Thursday, December 28, 2006

Don't open 'til January 1

Unlike last year, when I decided not to make any resolutions for 2006, I'm going to resolve to do something for the new year.

I resolve to not get my hopes up.

There you have it. I'm not going to get my hopes up about anything. I'm not going to anticipate anything good actually happening to me. I can't remember the last time I foolishly got my hopes up about something and had it work out in my favor. Pretty much everything I've hoped would happen hasn't, and it's left me feeling downtrodden and disappointed.

Now, you may think that this is a lame resolution since it doesn't appear to involve any work. On the contrary. I've always tried to look on the bright side of things..See the silver lining...Glass half full...Remained optimistic, and such. Not hoping for the best will be very difficult for me. So you see, this resolution of mine really does involve a lot of effort on my part. I'm not very good at being negative (at least about anything other than myself). This is a challenge.

You may think that I'm setting myself up for failure; that I'm bound to look forward to something or, at the very least hope that some small thing might work out. It's true, that would constitute a failure to uphold my resolution. I think I can do this though. It's a matter of self-preservation, after all. I'm not sure how much more disappointment and let down I can take.

So, best of luck to everyone in the New Year. I hope all of your resolutions come true.

Monday, December 18, 2006


Wine is great. It's possible that for the first time ever, I've actually sought the bottle to escape things. It's a good thing I don't have an addictive personality.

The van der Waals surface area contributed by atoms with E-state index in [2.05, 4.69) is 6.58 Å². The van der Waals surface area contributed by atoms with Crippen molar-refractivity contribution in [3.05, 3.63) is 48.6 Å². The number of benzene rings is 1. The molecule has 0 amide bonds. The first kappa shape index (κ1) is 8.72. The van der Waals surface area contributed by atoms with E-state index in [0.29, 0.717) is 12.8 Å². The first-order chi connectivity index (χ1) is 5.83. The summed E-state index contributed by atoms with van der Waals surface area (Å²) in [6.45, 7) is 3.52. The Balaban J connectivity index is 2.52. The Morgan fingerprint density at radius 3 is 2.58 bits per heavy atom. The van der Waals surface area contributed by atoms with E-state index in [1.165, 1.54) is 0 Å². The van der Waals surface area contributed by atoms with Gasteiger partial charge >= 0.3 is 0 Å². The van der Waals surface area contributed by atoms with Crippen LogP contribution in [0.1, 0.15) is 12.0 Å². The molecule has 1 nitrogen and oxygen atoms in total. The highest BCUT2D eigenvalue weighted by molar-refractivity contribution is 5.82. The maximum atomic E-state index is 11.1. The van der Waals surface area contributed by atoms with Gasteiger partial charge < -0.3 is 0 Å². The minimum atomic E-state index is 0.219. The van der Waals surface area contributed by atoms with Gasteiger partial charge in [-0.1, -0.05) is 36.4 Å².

I'm in my last week of a long UK visit. It's been as extraordinary as I knew it would be. I didn't need a reminder of why I wanted to be here so badly, but I got one anyway.

Friday, November 17, 2006

The first day of

Long road trip finally over. My last working trip of the year. It wasn't without incident. At 80mph, just outside of Santa Fe, NM, the wheel of the trailer came off. Everything was fine in the end, but it was just one more hassle that I didn't want to have to deal with.

Today, I decided that I was going to treat myself. So I went snowboarding. It was the first time I'd been on the board before Thanksgiving. I went to Loveland because they'd gotten 22 inches of snow a few days ago. It was positively amazing. The snow was great. The sun was shining. I rode very well for the first day on the board since March. Nearly perfect.

In the parking lot I met a newly-retired man and asked him if he'd been to Loveland before. I'd never been there so I was looking for some advice about where I might find the type of terrain I normally like. Later in our conversation he asked me if my name was Allison. I said no and asked him if I looked like an Allison. That's when he said that my personality reminded him of an Allison he knew, and he mentioned my room mates name. I told him she was my room mate and we both marvelled at how small the world really can be. He wound up being my tour guide for the day. I'm sure I had more fun being shown around than I would have if I'd been on my own.

It was one of those days that makes me feel like I really do take advantage of where I am and what I do for a living. Sometimes, anyway. It's Friday, and while so many others were toiling away behind a desk I was out playing in the snow. Most of them will probably go this weekend. I don't have to go on the weekend. Ner nee ner!

Friday, October 13, 2006

Curse of the Whinge Ride

I had one of those rides yesterday where nothing seemed to be in my favor. I was on the road again and planned to do the usual stop in Fruita for a quick ride before pressing farther west. I've been making this a habit, but yesterday I decided to do a different, harder trail than the usual. That was my first mistake. Here's a list of the other things that made the ride one of 'those' days:

My coordination was off
My legs were heavy
My suspension had lost some air